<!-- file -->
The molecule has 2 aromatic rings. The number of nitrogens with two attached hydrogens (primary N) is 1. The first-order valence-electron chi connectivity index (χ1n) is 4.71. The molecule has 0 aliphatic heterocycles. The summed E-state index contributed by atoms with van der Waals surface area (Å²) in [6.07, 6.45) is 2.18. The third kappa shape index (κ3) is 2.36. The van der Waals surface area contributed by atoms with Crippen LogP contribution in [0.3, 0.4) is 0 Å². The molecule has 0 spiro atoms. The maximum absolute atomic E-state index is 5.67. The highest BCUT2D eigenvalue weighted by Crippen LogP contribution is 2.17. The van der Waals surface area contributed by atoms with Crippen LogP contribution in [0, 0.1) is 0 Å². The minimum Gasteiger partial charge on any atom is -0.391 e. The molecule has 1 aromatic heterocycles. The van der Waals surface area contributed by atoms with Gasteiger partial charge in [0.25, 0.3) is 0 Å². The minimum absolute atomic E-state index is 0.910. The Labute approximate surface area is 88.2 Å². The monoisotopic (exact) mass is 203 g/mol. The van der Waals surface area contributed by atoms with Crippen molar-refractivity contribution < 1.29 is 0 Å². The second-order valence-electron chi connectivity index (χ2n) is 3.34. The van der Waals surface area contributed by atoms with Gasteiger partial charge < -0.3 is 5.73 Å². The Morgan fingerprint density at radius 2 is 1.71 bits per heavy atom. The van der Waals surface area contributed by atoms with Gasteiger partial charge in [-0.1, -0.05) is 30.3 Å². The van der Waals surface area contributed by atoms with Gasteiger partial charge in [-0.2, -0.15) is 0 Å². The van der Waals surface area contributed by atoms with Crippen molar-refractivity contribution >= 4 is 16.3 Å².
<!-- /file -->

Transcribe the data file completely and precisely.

The molecule has 2 aromatic rings. The number of nitrogens with two attached hydrogens (primary N) is 1. The first-order valence-electron chi connectivity index (χ1n) is 4.71. The molecule has 0 aliphatic heterocycles. The summed E-state index contributed by atoms with van der Waals surface area (Å²) in [6.07, 6.45) is 2.18. The third kappa shape index (κ3) is 2.36. The van der Waals surface area contributed by atoms with Crippen LogP contribution in [0.3, 0.4) is 0 Å². The molecule has 0 spiro atoms. The maximum absolute atomic E-state index is 5.67. The highest BCUT2D eigenvalue weighted by Crippen LogP contribution is 2.17. The van der Waals surface area contributed by atoms with Crippen LogP contribution in [0, 0.1) is 0 Å². The minimum Gasteiger partial charge on any atom is -0.391 e. The molecule has 1 aromatic heterocycles. The van der Waals surface area contributed by atoms with Gasteiger partial charge in [0.25, 0.3) is 0 Å². The minimum absolute atomic E-state index is 0.910. The Labute approximate surface area is 88.2 Å². The monoisotopic (exact) mass is 203 g/mol. The van der Waals surface area contributed by atoms with Crippen molar-refractivity contribution < 1.29 is 0 Å². The second-order valence-electron chi connectivity index (χ2n) is 3.34. The van der Waals surface area contributed by atoms with Gasteiger partial charge < -0.3 is 5.73 Å². The Morgan fingerprint density at radius 2 is 1.71 bits per heavy atom. The van der Waals surface area contributed by atoms with Gasteiger partial charge in [-0.1, -0.05) is 30.3 Å². The van der Waals surface area contributed by atoms with Gasteiger partial charge in [-0.2, -0.15) is 0 Å². The van der Waals surface area contributed by atoms with Crippen molar-refractivity contribution >= 4 is 16.3 Å².